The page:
Focus group for women who have had their benefits sanctioned – Monday 7 April 11.30-1.00, Coventry Citizen’s Advice Bureau

Coventry Women’s Voices are helping Fawcett Society organise a focus group for women who have had their benefits sanctioned in Coventry, which will feed into Fawcett’s Independent Inquiry into the impact of benefit reform on women.

The participants need to be women who are claiming job seeking benefits and have had experience of the Claimant Commitment and/or increased sanctions introduced in October 2013. There will also be some capacity for follow up interviews with individual women who would prefer to speak about their experiences on a one-to-one basis.

We would like to hear from women of differing ethnicities and ages.

All participants will be given a £15 Boots voucher to thank them for taking part and help with women’s travel expenses and child care costs is available.

If you would like to take part, or know or work with women who might take part please contact Daksha Piparia at  or telephone – 02475252019.

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Happy International Women’s Day! To celebrate Coventry women Reclaimed the Night!

On Saturday 1st March 2014 over 100 women took part in the first Reclaim the Night march in Coventry City centre for 30 years.  The event was timed to coincide with International Women’s Week, an annual event, which takes plan on 8th March each year.

The march began at 6pm opposite the Council House.  The women then walked in peaceful protest through the city centre ending at Coventry Cathedral.

The Reclaim the Night march was organised by a group of women’s organisations, student groups and trade unionists and was an opportunity to provide self-defining women with a voice and a chance to breakdown the fear women can feel  in public places at night; and to demonstrate that women united can resist fear and violence.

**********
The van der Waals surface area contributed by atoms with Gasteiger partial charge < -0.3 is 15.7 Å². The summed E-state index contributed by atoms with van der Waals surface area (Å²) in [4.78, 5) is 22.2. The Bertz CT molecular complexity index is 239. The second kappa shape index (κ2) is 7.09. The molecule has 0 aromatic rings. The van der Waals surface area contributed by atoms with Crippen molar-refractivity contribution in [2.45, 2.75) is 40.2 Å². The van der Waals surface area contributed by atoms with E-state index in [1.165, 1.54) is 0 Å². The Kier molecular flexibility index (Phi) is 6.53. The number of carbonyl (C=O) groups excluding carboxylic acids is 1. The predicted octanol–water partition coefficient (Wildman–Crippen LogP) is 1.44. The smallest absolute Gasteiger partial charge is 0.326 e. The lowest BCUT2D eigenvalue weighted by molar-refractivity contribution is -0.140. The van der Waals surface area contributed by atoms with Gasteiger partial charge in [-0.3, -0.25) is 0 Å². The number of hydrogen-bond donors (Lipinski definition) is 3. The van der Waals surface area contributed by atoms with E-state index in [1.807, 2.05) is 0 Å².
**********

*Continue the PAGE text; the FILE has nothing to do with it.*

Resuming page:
The march followed a survey in Coventry last year which showed that nearly half of women don’t feel safe on the streets of Coventry and 61% of women had experienced harassment in the last year

Other research has shown that in Coventry over 30,000 women have been raped or sexually abused in their lifetime; with approximately 2600 being raped or sexually abused every year.

Speeches from some of the women that took part can be viewed here and here.

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Women’s History Project

Coventry Women’s Voices member and founder of Coventry Feminists, Naomi Wilcox, is currently working on a new online women’s history project which aims to highlight the stories of incredible women from history.

Naomi is looking for people who may wish to be involved (which could include submitting a written profile of a historical woman/group of women or being interviewed for a podcast).

If you would like to know a bit more about the project, please get in touch with Naomi at

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Coventry Reclaim the Night – media release – Saturday 1st March 2014

Sunday 23rd February 2014 – For Immediate Release


 For more information contact Mary-Ann Stephenson 07957 338582 or email or Naomi Wilcox on 07775 601210 or email

 Coventry Women Reclaim the Night – March on Saturday 1st March 2014

 Women in Coventry will take part in the first Reclaim the Night march in Coventry City centre for 30 years on Saturday 1st March this year. The event is timed to coincide with the International Women’s Week, an annual event.

 The march will begin at 6pm from opposite the Council House and will walk in peaceful protest through the city centre to end at the Cathedral.

 The Reclaim the Night march has been organised by a group of women’s organisations, student groups and trade unionists and gives self-defining women a voice and a chance to breakdown the fear women can feel n in public places at night; and to demonstrate that women united can resist fear and violence.